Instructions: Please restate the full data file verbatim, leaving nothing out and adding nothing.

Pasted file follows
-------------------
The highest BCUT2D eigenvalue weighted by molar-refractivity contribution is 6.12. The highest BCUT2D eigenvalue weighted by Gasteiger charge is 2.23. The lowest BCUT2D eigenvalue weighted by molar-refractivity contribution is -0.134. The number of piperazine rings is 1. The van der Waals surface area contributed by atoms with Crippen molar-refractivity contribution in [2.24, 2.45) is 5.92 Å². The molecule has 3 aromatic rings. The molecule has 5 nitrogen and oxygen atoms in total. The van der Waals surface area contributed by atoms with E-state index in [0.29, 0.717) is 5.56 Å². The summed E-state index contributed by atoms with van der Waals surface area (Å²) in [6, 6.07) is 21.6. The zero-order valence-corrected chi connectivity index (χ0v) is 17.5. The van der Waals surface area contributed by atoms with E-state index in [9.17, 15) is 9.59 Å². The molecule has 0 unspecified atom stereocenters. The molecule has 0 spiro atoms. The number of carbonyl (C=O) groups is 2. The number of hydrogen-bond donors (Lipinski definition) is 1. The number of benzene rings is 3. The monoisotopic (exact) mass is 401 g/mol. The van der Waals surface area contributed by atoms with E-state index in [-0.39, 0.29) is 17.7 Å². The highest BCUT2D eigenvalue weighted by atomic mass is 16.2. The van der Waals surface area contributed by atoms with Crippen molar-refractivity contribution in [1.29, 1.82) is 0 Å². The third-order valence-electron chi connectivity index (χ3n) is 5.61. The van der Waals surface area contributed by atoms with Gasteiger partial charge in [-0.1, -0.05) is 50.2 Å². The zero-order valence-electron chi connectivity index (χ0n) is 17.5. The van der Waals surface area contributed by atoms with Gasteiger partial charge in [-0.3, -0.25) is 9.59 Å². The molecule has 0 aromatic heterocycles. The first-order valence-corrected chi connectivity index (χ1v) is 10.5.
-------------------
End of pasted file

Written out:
The highest BCUT2D eigenvalue weighted by molar-refractivity contribution is 6.12. The highest BCUT2D eigenvalue weighted by Gasteiger charge is 2.23. The lowest BCUT2D eigenvalue weighted by molar-refractivity contribution is -0.134. The number of piperazine rings is 1. The van der Waals surface area contributed by atoms with Crippen molar-refractivity contribution in [2.24, 2.45) is 5.92 Å². The molecule has 3 aromatic rings. The molecule has 5 nitrogen and oxygen atoms in total. The van der Waals surface area contributed by atoms with E-state index in [0.29, 0.717) is 5.56 Å². The summed E-state index contributed by atoms with van der Waals surface area (Å²) in [6, 6.07) is 21.6. The zero-order valence-corrected chi connectivity index (χ0v) is 17.5. The van der Waals surface area contributed by atoms with E-state index in [9.17, 15) is 9.59 Å². The molecule has 0 unspecified atom stereocenters. The molecule has 0 spiro atoms. The number of carbonyl (C=O) groups is 2. The number of hydrogen-bond donors (Lipinski definition) is 1. The number of benzene rings is 3. The monoisotopic (exact) mass is 401 g/mol. The van der Waals surface area contributed by atoms with E-state index in [-0.39, 0.29) is 17.7 Å². The highest BCUT2D eigenvalue weighted by atomic mass is 16.2. The van der Waals surface area contributed by atoms with Crippen molar-refractivity contribution in [1.29, 1.82) is 0 Å². The third-order valence-electron chi connectivity index (χ3n) is 5.61. The van der Waals surface area contributed by atoms with Gasteiger partial charge in [-0.1, -0.05) is 50.2 Å². The zero-order valence-electron chi connectivity index (χ0n) is 17.5. The van der Waals surface area contributed by atoms with Gasteiger partial charge in [-0.3, -0.25) is 9.59 Å². The molecule has 0 aromatic heterocycles. The first-order valence-corrected chi connectivity index (χ1v) is 10.5.